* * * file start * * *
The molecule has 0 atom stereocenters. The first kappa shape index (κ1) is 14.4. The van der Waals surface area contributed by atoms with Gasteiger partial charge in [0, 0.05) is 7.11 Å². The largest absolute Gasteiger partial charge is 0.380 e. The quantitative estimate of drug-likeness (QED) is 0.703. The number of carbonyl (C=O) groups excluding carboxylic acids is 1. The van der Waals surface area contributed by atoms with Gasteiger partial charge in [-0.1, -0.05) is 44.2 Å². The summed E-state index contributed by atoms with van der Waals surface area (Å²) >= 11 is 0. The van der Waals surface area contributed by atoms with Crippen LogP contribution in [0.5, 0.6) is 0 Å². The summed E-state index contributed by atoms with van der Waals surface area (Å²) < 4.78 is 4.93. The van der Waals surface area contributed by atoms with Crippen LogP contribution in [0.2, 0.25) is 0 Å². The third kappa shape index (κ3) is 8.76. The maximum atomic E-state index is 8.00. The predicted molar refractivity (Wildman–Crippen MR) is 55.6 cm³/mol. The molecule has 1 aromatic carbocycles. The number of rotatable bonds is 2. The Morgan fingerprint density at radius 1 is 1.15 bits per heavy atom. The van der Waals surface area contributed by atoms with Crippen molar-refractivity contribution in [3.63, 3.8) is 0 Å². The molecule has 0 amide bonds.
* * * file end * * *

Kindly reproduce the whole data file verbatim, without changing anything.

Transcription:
The molecule has 0 atom stereocenters. The first kappa shape index (κ1) is 14.4. The van der Waals surface area contributed by atoms with Gasteiger partial charge in [0, 0.05) is 7.11 Å². The largest absolute Gasteiger partial charge is 0.380 e. The quantitative estimate of drug-likeness (QED) is 0.703. The number of carbonyl (C=O) groups excluding carboxylic acids is 1. The van der Waals surface area contributed by atoms with Gasteiger partial charge in [-0.1, -0.05) is 44.2 Å². The summed E-state index contributed by atoms with van der Waals surface area (Å²) >= 11 is 0. The van der Waals surface area contributed by atoms with Crippen LogP contribution in [0.5, 0.6) is 0 Å². The summed E-state index contributed by atoms with van der Waals surface area (Å²) < 4.78 is 4.93. The van der Waals surface area contributed by atoms with Crippen LogP contribution in [0.2, 0.25) is 0 Å². The third kappa shape index (κ3) is 8.76. The maximum atomic E-state index is 8.00. The predicted molar refractivity (Wildman–Crippen MR) is 55.6 cm³/mol. The molecule has 1 aromatic carbocycles. The number of rotatable bonds is 2. The Morgan fingerprint density at radius 1 is 1.15 bits per heavy atom. The van der Waals surface area contributed by atoms with Crippen molar-refractivity contribution in [3.63, 3.8) is 0 Å². The molecule has 0 amide bonds.